(Side note, one Lithuanian boy’s name is “Tadas”, which sounds like “Ta-Dah!” with an “S”. We’re secretly hoping for this one because how cool would it be to say, “Here’s my son – TA-DAS!” Or, “Look who just learned to ride a bike – Ta-DAS!” Or “Show us the picture you drew, TA-DAS!” Yes, we were a wee bit giddy by this point).
There’s a lyric by ColdPlay that seems to be by mantra of late: “maybe I’m in the gap between the two trapezes”. We have made this huge leap of faith. Now we are waiting for what’s out there to greet us.
Not too shabby for a couple reflected in a tequila mirror.
I struggled with sitting down to write this entry, mostly because I feel as though I am doling out criticism to the community that has so warmly embraced our decision to adopt. Please believe me: this is not my intention.
When we first started to share our adoption news, it was with trepidation. It was like opening up a very private box to the world. Luckily, we were avalanched with love and support. I am truly honoured to be a part of this amazing community of friends and family.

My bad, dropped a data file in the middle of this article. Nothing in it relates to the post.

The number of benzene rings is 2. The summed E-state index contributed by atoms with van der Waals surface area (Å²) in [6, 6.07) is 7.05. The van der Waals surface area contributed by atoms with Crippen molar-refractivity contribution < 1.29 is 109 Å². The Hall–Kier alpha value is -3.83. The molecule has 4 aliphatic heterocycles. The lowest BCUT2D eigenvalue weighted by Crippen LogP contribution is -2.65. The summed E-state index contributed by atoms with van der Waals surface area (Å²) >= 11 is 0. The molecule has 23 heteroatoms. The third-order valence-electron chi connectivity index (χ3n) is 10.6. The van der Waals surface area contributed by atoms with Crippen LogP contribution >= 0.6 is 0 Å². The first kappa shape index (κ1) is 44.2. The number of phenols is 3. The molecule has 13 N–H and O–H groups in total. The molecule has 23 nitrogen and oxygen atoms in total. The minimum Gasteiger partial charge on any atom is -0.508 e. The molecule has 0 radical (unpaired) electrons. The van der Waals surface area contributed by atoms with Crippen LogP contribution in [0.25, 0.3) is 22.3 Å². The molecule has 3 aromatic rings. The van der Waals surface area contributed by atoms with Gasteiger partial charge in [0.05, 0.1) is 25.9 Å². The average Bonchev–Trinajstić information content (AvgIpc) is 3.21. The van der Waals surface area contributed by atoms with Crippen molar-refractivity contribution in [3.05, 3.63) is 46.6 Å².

I know it’s hard to know what to say when someone says they are adopting. For many, it’s unfamiliar terrain. There’s no easy way to say this, so I’ll blurt it out: there are some statements I know are well-meaning and intentioned, that can do more harm than good.
“You really need to visit my….(insert naturopath, homeopath, therapist, etc.). I promise you can get pregnant”
I get these in my inbox and it is a toughie. I know you are trying to help. Generally speaking, I take the details and quietly move on. I know it is coming from a good place. However, after awhile this advice hurts. I’ve been told by people very close to me that we are giving up hope. How can I respond?
I suppose with honesty – Hope is what we live and breathe these days.
We grieved our infertility, but never gave up. Now we are really damn excited about adoption. As in every single day is like waiting for Christmas. So please don’t be offended if I don’t try a recommended therapy or diet.